Deductive and Mathematical Cognition: Implications for Philosophy
Cotham, House, University of Bristol, Bristol, City of Bristol BS6 6JL, UK
Bristol BS6 6JL
- British Society for the Philosophy of Science
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The Deductive and Mathematical Cognition Philosophy Conference will be held at the University of Bristol on 7th and 8th April 2014. The conference aims to investigate the implications of recent empirical developments in the study of deductive and mathematical cognition for established questions in the philosophy of mathematics and logic. We hope to provide an environment for interdisciplinary discourse between philosophers and those working within the relevant empirical disciplines. The conference will spend one day focussing on each field, the first day (April 7th) on Mathematical Cognition and Philosophy of Mathematics and the second (April 8th) on Deductive Cognition and Philosophy of Logic.
Catarina Dutilh Novaes (Groningen)
Helen De Cruz (Oxford)
Bart van Kerkhove (Brussels)
The call for papers is open to any from a diverse range of fields, including but not limited to philosophy, logic, mathematics, psychology, cognitive science, history and anthropology. At least two spaces are reserved for early career academics and graduate student submissions.
For the first day we welcome submissions that focus on the implications of recent findings in the study of mathematical cognition for traditional issues in the philosophy of mathematics. Suggested topics include:
Presentations of experimental work that is of interest to philosophers of mathematics.
Do recent findings about the nature of mathematical cognition support certain positions in the ontology of mathematics?
o Do these findings support Structuralism?
o Do these findings support Fictionalism?
o To what extent are mathematical entities mind-independent?
§What can recent findings in the study of mathematical cognition tell us about the nature of mathematical knowledge?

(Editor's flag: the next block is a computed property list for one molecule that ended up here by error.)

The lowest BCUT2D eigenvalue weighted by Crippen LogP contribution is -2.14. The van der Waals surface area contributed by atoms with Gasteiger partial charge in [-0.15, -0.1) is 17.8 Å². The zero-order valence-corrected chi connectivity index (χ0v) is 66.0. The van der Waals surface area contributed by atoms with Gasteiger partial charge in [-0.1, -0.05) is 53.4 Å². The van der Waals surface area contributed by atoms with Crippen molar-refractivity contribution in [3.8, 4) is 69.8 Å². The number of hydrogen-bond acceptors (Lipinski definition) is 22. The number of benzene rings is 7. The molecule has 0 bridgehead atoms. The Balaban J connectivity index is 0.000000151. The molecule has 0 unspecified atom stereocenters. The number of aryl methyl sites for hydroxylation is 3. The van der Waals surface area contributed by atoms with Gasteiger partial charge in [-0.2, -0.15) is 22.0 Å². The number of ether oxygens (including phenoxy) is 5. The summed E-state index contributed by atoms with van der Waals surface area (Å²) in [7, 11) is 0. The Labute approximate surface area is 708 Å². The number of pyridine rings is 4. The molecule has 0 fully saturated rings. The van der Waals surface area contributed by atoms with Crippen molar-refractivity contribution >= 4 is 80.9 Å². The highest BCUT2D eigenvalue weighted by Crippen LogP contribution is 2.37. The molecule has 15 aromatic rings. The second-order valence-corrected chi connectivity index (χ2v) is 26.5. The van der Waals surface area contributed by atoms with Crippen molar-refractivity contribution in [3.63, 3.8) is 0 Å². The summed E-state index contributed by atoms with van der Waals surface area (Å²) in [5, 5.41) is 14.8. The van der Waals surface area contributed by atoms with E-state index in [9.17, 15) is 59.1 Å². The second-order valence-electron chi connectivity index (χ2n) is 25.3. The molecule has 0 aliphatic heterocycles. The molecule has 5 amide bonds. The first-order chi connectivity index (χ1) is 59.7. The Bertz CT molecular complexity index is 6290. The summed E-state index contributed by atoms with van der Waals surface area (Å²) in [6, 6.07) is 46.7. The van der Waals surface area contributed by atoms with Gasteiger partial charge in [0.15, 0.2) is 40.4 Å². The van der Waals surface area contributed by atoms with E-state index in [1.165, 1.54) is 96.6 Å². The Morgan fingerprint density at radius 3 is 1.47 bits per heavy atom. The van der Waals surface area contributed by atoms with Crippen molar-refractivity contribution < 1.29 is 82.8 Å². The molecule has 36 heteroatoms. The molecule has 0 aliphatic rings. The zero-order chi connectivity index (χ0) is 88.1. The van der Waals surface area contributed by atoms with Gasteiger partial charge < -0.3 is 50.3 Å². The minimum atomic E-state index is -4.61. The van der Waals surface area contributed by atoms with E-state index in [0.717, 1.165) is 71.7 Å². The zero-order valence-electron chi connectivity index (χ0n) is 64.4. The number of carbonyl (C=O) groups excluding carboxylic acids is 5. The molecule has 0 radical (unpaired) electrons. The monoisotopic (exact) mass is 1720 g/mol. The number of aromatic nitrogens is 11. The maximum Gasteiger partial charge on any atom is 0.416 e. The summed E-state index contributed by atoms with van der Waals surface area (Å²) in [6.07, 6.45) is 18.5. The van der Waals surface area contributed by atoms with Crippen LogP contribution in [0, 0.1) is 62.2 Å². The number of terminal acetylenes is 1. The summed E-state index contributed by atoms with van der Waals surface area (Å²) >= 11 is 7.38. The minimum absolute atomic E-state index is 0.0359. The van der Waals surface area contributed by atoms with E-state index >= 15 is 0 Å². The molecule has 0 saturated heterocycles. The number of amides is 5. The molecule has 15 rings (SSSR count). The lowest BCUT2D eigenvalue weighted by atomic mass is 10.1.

o Is mathematical knowledge a priori / a posteriori?
o How do we acquire arithmetical knowledge?
o How do we acquire geometrical knowledge?
What role does the historical development of mathematical notation play in determining the nature of mathematical knowledge?
For the second day of the conference, we are looking for papers on a wide range of topics introducing empirical sources of information and insight to philosophical questions concerning logic. Such questions may be metaphysical, epistemological or methodological.Topics include but are by no means limited to:
Presentations of empirical work into the nature of deductive processes.
Implications of empirical work for issues in the epistemology of logic
o Is logic innate?
o Can we acquire knowledge of logical principles through introspection?
Implications of empirical work for the foundations of logic
o What is the subject of logic?
o Are we deductively rational? If not what are the implications for the prescriptive role of logic as a guide to correct reasoning?
Should we construct and assess our logics using data from the study of deductive reasoning processes?
Papers should be submitted via Easychair by 15th February 2014 in the following format.
1) A cover letter including the author’s name, university affiliation, contact information, title of paper, topic area, word count, and an abstract of no more than 250 words.
2) A paper prepared for blind review. Submissions should not exceed 4,000 words and should be suitable for a 40-minute presentation.
The registration for delegates that are not presenting a paper is £20, with a reduced fee of £10 for students.
The conference is supported by The British Society for the Philosophy of Science
March 31, 2014, 2:00pm BST
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